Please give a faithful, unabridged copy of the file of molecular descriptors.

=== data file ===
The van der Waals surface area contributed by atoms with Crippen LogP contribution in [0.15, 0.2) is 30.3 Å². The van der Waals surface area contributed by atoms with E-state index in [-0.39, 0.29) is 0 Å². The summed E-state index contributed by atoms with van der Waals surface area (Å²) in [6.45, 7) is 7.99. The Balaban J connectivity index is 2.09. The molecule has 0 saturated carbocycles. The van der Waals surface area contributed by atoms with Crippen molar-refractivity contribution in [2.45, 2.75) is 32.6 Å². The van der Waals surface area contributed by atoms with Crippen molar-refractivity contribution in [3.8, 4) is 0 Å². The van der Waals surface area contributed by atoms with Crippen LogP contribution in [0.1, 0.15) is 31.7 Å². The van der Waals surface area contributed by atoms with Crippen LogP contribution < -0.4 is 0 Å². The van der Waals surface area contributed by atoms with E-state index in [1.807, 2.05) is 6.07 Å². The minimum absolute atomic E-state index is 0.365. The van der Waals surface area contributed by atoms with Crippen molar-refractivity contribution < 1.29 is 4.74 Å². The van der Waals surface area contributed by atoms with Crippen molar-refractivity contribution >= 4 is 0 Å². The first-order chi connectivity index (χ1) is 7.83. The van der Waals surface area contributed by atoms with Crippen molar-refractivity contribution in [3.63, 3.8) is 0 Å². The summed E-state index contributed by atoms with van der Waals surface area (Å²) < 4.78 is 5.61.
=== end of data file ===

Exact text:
The van der Waals surface area contributed by atoms with Crippen LogP contribution in [0.15, 0.2) is 30.3 Å². The van der Waals surface area contributed by atoms with E-state index in [-0.39, 0.29) is 0 Å². The summed E-state index contributed by atoms with van der Waals surface area (Å²) in [6.45, 7) is 7.99. The Balaban J connectivity index is 2.09. The molecule has 0 saturated carbocycles. The van der Waals surface area contributed by atoms with Crippen molar-refractivity contribution in [2.45, 2.75) is 32.6 Å². The van der Waals surface area contributed by atoms with Crippen molar-refractivity contribution in [3.8, 4) is 0 Å². The van der Waals surface area contributed by atoms with Crippen LogP contribution in [0.1, 0.15) is 31.7 Å². The van der Waals surface area contributed by atoms with Crippen LogP contribution < -0.4 is 0 Å². The van der Waals surface area contributed by atoms with E-state index in [1.807, 2.05) is 6.07 Å². The minimum absolute atomic E-state index is 0.365. The van der Waals surface area contributed by atoms with Crippen molar-refractivity contribution < 1.29 is 4.74 Å². The van der Waals surface area contributed by atoms with Crippen molar-refractivity contribution >= 4 is 0 Å². The first-order chi connectivity index (χ1) is 7.83. The van der Waals surface area contributed by atoms with Crippen molar-refractivity contribution in [3.63, 3.8) is 0 Å². The summed E-state index contributed by atoms with van der Waals surface area (Å²) < 4.78 is 5.61.